This week’s photo, taken September 10, 2013 at Union Bay Natural Area (Montlake Fill), features a first year male COMMON YELLOWTHROAT. Notice some black facial feathers beginning to appear. Eventually, this bird will develop a full Lone Ranger-like mask, but so far this young guy is only sporting a 5 o’clock shadow.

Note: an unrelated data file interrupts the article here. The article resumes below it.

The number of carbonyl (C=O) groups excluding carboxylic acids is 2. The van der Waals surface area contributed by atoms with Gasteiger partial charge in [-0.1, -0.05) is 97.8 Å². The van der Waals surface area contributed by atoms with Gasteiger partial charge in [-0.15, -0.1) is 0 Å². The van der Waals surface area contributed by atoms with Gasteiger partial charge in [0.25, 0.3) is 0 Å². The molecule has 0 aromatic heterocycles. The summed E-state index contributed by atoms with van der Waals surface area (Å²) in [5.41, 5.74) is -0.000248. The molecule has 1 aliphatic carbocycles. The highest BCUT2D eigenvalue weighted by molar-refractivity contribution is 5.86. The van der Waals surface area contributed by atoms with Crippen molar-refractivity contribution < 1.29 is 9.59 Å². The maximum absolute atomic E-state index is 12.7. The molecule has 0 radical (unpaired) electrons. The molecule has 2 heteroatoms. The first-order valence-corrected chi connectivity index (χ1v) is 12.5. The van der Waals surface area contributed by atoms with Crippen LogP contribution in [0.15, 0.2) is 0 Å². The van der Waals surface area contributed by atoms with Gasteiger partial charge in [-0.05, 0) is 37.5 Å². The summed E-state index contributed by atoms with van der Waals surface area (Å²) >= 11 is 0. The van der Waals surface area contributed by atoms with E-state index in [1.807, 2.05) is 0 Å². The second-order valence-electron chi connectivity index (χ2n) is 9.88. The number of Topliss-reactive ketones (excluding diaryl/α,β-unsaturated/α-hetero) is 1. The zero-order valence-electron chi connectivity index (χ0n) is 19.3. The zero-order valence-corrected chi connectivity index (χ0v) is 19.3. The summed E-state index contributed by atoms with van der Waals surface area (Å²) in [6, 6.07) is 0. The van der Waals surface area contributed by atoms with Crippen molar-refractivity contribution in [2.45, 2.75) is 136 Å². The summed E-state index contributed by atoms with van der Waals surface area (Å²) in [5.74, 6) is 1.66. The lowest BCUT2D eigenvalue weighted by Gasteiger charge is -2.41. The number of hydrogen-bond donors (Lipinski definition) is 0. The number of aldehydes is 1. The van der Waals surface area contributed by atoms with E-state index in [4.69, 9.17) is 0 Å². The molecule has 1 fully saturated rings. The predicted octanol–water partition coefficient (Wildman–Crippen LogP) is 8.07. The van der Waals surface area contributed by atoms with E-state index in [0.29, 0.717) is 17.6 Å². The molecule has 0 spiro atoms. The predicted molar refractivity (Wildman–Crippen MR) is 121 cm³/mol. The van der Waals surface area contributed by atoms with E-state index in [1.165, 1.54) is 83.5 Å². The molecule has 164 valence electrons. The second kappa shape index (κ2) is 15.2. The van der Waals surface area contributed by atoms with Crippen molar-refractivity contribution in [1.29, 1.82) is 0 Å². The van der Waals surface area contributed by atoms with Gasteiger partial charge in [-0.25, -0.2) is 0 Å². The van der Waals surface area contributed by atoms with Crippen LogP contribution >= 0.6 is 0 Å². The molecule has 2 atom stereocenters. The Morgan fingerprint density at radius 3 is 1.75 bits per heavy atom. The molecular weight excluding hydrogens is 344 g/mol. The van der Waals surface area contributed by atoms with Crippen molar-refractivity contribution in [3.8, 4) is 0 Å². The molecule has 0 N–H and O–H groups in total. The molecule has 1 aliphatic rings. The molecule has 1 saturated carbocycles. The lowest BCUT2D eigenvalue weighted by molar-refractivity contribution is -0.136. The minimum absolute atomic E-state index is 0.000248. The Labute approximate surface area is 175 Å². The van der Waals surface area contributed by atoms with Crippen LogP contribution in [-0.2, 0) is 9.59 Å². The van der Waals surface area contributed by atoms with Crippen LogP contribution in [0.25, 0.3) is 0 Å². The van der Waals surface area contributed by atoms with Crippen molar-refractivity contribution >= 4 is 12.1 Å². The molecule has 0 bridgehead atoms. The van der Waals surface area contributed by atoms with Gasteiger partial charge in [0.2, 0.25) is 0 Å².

One of the great mysteries in life is why birds with the word “Common” in their name are sometimes difficult to find. In the year I have lived in Washington state, I have not seen a Common Tern or a Common Eider or a Common Poorwill, and I’ve only found Common Redpolls on two occasions. Until a few weeks ago, I had never observed a Common Murre in my entire life. When I was living in San Diego, a Common Grackle once showed up in the southern part of San Diego County, and the local birding community rushed to see this rarity. The Common Yellowthroat seems to be commonly uncommon when I am bird-watching; however, last Tuesday at the Montlake Fill in Seattle was a pleasant exception. That morning, COMMON YELLOWTHROAT was one of the easier species to find. Gee, I wonder if location and timing could be key factors in how abundant a bird might be?